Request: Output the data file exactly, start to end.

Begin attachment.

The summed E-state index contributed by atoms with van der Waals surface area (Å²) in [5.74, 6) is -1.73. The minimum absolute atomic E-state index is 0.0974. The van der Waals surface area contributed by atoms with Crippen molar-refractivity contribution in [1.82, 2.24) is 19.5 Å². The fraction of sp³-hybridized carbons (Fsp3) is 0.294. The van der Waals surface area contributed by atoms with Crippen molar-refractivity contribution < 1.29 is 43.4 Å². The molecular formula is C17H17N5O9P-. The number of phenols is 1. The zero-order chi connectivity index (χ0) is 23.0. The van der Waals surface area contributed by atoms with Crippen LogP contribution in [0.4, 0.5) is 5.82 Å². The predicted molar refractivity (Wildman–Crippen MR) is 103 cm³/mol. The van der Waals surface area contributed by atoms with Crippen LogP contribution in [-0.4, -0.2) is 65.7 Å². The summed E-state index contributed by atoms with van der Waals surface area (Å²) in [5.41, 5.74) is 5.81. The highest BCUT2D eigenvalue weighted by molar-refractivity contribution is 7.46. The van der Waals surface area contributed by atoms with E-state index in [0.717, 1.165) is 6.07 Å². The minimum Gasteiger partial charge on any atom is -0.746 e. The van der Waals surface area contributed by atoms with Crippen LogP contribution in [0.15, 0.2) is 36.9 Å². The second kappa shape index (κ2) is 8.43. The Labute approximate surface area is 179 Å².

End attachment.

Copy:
The summed E-state index contributed by atoms with van der Waals surface area (Å²) in [5.74, 6) is -1.73. The minimum absolute atomic E-state index is 0.0974. The van der Waals surface area contributed by atoms with Crippen molar-refractivity contribution in [1.82, 2.24) is 19.5 Å². The fraction of sp³-hybridized carbons (Fsp3) is 0.294. The van der Waals surface area contributed by atoms with Crippen molar-refractivity contribution < 1.29 is 43.4 Å². The molecular formula is C17H17N5O9P-. The number of phenols is 1. The zero-order chi connectivity index (χ0) is 23.0. The van der Waals surface area contributed by atoms with Crippen LogP contribution in [0.4, 0.5) is 5.82 Å². The predicted molar refractivity (Wildman–Crippen MR) is 103 cm³/mol. The van der Waals surface area contributed by atoms with Crippen LogP contribution in [-0.4, -0.2) is 65.7 Å². The summed E-state index contributed by atoms with van der Waals surface area (Å²) in [5.41, 5.74) is 5.81. The highest BCUT2D eigenvalue weighted by molar-refractivity contribution is 7.46. The van der Waals surface area contributed by atoms with E-state index in [0.717, 1.165) is 6.07 Å². The minimum Gasteiger partial charge on any atom is -0.746 e. The van der Waals surface area contributed by atoms with Crippen LogP contribution in [0.15, 0.2) is 36.9 Å². The second kappa shape index (κ2) is 8.43. The Labute approximate surface area is 179 Å².